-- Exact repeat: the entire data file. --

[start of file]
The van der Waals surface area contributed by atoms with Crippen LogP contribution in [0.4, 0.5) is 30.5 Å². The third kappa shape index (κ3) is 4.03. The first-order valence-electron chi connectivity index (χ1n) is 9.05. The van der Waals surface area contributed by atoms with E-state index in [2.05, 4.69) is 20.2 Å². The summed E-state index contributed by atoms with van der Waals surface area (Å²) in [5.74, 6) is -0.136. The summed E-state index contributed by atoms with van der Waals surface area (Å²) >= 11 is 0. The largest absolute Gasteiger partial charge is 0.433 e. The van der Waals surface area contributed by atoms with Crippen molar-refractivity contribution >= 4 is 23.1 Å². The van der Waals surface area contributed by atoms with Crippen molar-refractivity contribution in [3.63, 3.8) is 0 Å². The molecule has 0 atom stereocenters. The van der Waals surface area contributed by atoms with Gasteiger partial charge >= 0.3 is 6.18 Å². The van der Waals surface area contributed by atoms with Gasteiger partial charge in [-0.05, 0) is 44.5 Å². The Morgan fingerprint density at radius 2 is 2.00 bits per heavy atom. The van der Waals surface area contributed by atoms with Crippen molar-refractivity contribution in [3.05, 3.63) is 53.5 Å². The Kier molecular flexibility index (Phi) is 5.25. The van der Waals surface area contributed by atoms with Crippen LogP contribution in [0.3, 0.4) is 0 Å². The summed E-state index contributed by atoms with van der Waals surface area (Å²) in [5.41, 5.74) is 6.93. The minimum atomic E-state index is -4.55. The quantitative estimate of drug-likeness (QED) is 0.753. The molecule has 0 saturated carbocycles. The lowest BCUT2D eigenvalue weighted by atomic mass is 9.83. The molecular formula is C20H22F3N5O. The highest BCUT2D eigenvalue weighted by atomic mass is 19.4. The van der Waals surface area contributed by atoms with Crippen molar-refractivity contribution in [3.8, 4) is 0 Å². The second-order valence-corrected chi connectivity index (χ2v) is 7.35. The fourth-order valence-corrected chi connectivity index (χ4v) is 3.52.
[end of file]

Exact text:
The van der Waals surface area contributed by atoms with Crippen LogP contribution in [0.4, 0.5) is 30.5 Å². The third kappa shape index (κ3) is 4.03. The first-order valence-electron chi connectivity index (χ1n) is 9.05. The van der Waals surface area contributed by atoms with E-state index in [2.05, 4.69) is 20.2 Å². The summed E-state index contributed by atoms with van der Waals surface area (Å²) in [5.74, 6) is -0.136. The summed E-state index contributed by atoms with van der Waals surface area (Å²) >= 11 is 0. The largest absolute Gasteiger partial charge is 0.433 e. The van der Waals surface area contributed by atoms with Crippen molar-refractivity contribution >= 4 is 23.1 Å². The van der Waals surface area contributed by atoms with Crippen molar-refractivity contribution in [3.63, 3.8) is 0 Å². The molecule has 0 atom stereocenters. The van der Waals surface area contributed by atoms with Gasteiger partial charge >= 0.3 is 6.18 Å². The van der Waals surface area contributed by atoms with Gasteiger partial charge in [-0.05, 0) is 44.5 Å². The Morgan fingerprint density at radius 2 is 2.00 bits per heavy atom. The van der Waals surface area contributed by atoms with Crippen molar-refractivity contribution in [3.05, 3.63) is 53.5 Å². The Kier molecular flexibility index (Phi) is 5.25. The van der Waals surface area contributed by atoms with Crippen LogP contribution in [0.3, 0.4) is 0 Å². The summed E-state index contributed by atoms with van der Waals surface area (Å²) in [5.41, 5.74) is 6.93. The minimum atomic E-state index is -4.55. The quantitative estimate of drug-likeness (QED) is 0.753. The molecule has 0 saturated carbocycles. The lowest BCUT2D eigenvalue weighted by atomic mass is 9.83. The molecular formula is C20H22F3N5O. The highest BCUT2D eigenvalue weighted by atomic mass is 19.4. The van der Waals surface area contributed by atoms with Crippen molar-refractivity contribution in [3.8, 4) is 0 Å². The second-order valence-corrected chi connectivity index (χ2v) is 7.35. The fourth-order valence-corrected chi connectivity index (χ4v) is 3.52.